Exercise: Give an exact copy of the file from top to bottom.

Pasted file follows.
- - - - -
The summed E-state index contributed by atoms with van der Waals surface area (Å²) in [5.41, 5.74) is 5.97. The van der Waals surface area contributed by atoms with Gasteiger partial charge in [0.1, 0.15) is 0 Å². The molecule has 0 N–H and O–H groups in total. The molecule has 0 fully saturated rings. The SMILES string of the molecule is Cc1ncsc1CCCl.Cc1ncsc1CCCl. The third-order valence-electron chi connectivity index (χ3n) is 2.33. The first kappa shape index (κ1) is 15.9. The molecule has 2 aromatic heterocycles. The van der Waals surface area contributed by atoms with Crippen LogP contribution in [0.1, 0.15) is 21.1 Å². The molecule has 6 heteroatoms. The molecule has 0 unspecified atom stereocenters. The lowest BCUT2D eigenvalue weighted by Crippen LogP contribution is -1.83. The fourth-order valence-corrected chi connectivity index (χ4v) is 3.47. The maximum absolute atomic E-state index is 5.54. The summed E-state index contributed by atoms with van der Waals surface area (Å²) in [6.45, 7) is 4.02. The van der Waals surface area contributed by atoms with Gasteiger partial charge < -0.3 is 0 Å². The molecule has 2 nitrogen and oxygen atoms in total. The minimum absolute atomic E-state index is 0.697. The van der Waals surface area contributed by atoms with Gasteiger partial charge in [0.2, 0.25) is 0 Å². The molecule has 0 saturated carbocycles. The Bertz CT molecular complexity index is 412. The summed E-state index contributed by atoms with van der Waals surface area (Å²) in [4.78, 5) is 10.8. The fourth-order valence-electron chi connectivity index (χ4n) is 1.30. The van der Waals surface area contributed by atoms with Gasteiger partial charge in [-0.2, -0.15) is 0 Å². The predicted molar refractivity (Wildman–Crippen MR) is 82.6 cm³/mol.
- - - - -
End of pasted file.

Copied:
The summed E-state index contributed by atoms with van der Waals surface area (Å²) in [5.41, 5.74) is 5.97. The van der Waals surface area contributed by atoms with Gasteiger partial charge in [0.1, 0.15) is 0 Å². The molecule has 0 N–H and O–H groups in total. The molecule has 0 fully saturated rings. The SMILES string of the molecule is Cc1ncsc1CCCl.Cc1ncsc1CCCl. The third-order valence-electron chi connectivity index (χ3n) is 2.33. The first kappa shape index (κ1) is 15.9. The molecule has 2 aromatic heterocycles. The van der Waals surface area contributed by atoms with Crippen LogP contribution in [0.1, 0.15) is 21.1 Å². The molecule has 6 heteroatoms. The molecule has 0 unspecified atom stereocenters. The lowest BCUT2D eigenvalue weighted by Crippen LogP contribution is -1.83. The fourth-order valence-corrected chi connectivity index (χ4v) is 3.47. The maximum absolute atomic E-state index is 5.54. The summed E-state index contributed by atoms with van der Waals surface area (Å²) in [6.45, 7) is 4.02. The van der Waals surface area contributed by atoms with Gasteiger partial charge < -0.3 is 0 Å². The molecule has 2 nitrogen and oxygen atoms in total. The minimum absolute atomic E-state index is 0.697. The van der Waals surface area contributed by atoms with Gasteiger partial charge in [0.2, 0.25) is 0 Å². The molecule has 0 saturated carbocycles. The Bertz CT molecular complexity index is 412. The summed E-state index contributed by atoms with van der Waals surface area (Å²) in [4.78, 5) is 10.8. The fourth-order valence-electron chi connectivity index (χ4n) is 1.30. The van der Waals surface area contributed by atoms with Gasteiger partial charge in [-0.2, -0.15) is 0 Å². The predicted molar refractivity (Wildman–Crippen MR) is 82.6 cm³/mol.